The U.S. Department of Agriculture (USDA) Agricultural Research Service (ARS) and U.S. Fish and Wildlife Service (USFWS) scientists have released a highly detailed map of the rusty patched bumble bee’s genome. This breakthrough is part of the Beenome 100 project, a unique initiative aimed at creating a comprehensive library of genome maps for 100 diverse bee species in the United States. The collaboration involves the ARS and the University of Illinois.
The primary goal of this library is to enable researchers to address crucial questions about bees, such as identifying the genetic variations that make a bee species more susceptible to climate change or pesticide exposure.
The rusty patched bumble bee (Bombus affinis) is a crucial pollinator for various plants, including bergamot, milkweed, cranberries, plums, apples, and alfalfa. However, over the past two decades, its population has declined by approximately 87 percent. In 2017, the species was officially listed as “endangered.” Previously found across the Upper Midwest and Northeast regions in 28 states and 2 Canadian provinces, their range has now shrunk to disconnected areas in 13 states and one Canadian province. The Minneapolis-St. Paul area of Minnesota and Wisconsin are among the few places where they are still commonly observed.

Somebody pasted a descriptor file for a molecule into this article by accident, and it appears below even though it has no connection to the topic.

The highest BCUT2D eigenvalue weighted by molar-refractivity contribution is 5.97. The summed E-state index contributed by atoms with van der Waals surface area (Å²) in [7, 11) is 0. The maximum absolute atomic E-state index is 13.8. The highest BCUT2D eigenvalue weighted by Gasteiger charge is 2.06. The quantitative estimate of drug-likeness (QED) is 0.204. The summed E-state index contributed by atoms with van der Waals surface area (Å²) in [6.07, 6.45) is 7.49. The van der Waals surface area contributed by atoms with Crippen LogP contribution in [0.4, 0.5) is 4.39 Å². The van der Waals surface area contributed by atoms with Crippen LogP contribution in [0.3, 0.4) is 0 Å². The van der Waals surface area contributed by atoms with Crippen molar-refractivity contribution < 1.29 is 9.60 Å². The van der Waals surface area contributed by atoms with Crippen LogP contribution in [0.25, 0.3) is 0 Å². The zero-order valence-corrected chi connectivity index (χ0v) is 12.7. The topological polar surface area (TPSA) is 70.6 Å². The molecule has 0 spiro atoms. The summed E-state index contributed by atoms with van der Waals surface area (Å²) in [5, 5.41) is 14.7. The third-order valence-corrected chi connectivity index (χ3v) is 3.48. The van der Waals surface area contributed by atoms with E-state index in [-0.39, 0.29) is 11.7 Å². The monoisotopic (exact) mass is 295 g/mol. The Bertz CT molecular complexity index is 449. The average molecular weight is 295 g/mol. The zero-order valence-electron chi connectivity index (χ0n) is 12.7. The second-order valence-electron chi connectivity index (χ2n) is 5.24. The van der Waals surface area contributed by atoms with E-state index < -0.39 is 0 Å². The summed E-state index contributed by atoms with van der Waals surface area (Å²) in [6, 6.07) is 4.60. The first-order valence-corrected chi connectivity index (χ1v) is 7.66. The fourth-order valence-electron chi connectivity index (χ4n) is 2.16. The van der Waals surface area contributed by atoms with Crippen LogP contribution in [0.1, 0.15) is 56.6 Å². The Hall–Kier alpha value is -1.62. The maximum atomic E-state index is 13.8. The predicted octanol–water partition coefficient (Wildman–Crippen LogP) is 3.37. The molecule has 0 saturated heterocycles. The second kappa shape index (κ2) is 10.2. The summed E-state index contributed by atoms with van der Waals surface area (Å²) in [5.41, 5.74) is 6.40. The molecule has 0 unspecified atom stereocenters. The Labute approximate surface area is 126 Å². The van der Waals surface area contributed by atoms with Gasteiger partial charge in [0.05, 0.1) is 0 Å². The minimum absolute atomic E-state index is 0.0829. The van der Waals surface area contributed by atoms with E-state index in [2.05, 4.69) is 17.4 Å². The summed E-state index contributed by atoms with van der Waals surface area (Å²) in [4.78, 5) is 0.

Research entomologist Jonathan B. Uhaud Koch from the ARS Pollinating Insect-Biology, Management, Systematics Research Unit in Logan, Utah, expressed optimism about the potential of the detailed genomic information. He explained that while some factors contributing to the decline of the rusty patched bumble bee are known—such as habitat loss, reduced nectar sources, climate change, pesticide exposure, and increased pathogens and pests—having access to the newly sequenced genome provides an opportunity to find novel strategies to restore their populations.
Koch was surprised by the substantial amount of genetic material from the fungal pathogen Varimorpha bombi found in the bumble bee sample used for genome mapping. The researchers used a small piece of abdominal tissue from a single male collected from a nest in Minnesota. Despite the bee’s endangered status, advanced equipment allowed the resolution of an entire genome consisting of 15,252 genes and 18 chromosomes from this minute sample.
The study revealed that approximately 4.5 percent of the sequenced DNA originated from Microsporidia, the fungal group that includes Varimorpha bombi. Koch emphasized the significance of this finding, highlighting the pathogen’s pervasiveness.
The availability of this high-quality genome will facilitate the identification of genetic differences between thriving and declining populations of rusty patched bumble bees. This knowledge may lead to the discovery of specific genes that enable more adaptable populations to cope with their environment. Additionally, it could enhance understanding of bumble bee behavior, physiology, and adaptation to changing environmental conditions.
Once researchers identify the genes associated with local adaptability, they can use this information to assist in captive breeding programs. By selectively breeding individuals with advantageous genes, populations of rusty patched bumble bees can be bolstered and reintroduced to suitable habitats.